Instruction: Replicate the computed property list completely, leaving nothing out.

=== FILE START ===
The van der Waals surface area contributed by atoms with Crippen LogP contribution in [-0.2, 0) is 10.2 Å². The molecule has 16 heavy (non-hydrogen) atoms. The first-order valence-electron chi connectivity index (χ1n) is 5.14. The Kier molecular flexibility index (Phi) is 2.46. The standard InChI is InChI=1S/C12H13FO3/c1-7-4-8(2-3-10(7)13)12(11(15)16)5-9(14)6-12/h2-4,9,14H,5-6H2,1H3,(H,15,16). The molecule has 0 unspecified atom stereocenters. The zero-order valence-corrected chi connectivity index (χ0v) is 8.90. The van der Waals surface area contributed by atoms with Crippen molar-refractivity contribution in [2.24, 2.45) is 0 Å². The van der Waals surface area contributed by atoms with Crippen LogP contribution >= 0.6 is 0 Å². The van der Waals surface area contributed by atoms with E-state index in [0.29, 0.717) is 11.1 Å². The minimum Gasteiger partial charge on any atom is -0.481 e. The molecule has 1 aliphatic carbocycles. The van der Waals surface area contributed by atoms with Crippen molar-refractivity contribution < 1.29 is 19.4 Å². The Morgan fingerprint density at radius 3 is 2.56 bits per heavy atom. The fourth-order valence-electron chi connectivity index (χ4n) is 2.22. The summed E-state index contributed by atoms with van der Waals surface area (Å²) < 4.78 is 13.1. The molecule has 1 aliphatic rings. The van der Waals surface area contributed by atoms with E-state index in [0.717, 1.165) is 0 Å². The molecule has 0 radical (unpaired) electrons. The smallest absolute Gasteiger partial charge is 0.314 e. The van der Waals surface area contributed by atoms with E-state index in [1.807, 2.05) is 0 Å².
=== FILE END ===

The van der Waals surface area contributed by atoms with Crippen LogP contribution in [-0.2, 0) is 10.2 Å². The molecule has 16 heavy (non-hydrogen) atoms. The first-order valence-electron chi connectivity index (χ1n) is 5.14. The Kier molecular flexibility index (Phi) is 2.46. The standard InChI is InChI=1S/C12H13FO3/c1-7-4-8(2-3-10(7)13)12(11(15)16)5-9(14)6-12/h2-4,9,14H,5-6H2,1H3,(H,15,16). The molecule has 0 unspecified atom stereocenters. The zero-order valence-corrected chi connectivity index (χ0v) is 8.90. The van der Waals surface area contributed by atoms with Crippen molar-refractivity contribution in [2.24, 2.45) is 0 Å². The van der Waals surface area contributed by atoms with Crippen LogP contribution >= 0.6 is 0 Å². The van der Waals surface area contributed by atoms with E-state index in [0.29, 0.717) is 11.1 Å². The minimum Gasteiger partial charge on any atom is -0.481 e. The molecule has 1 aliphatic carbocycles. The van der Waals surface area contributed by atoms with Crippen molar-refractivity contribution < 1.29 is 19.4 Å². The Morgan fingerprint density at radius 3 is 2.56 bits per heavy atom. The fourth-order valence-electron chi connectivity index (χ4n) is 2.22. The summed E-state index contributed by atoms with van der Waals surface area (Å²) < 4.78 is 13.1. The molecule has 1 aliphatic rings. The van der Waals surface area contributed by atoms with E-state index in [0.717, 1.165) is 0 Å². The molecule has 0 radical (unpaired) electrons. The smallest absolute Gasteiger partial charge is 0.314 e. The van der Waals surface area contributed by atoms with E-state index in [1.807, 2.05) is 0 Å².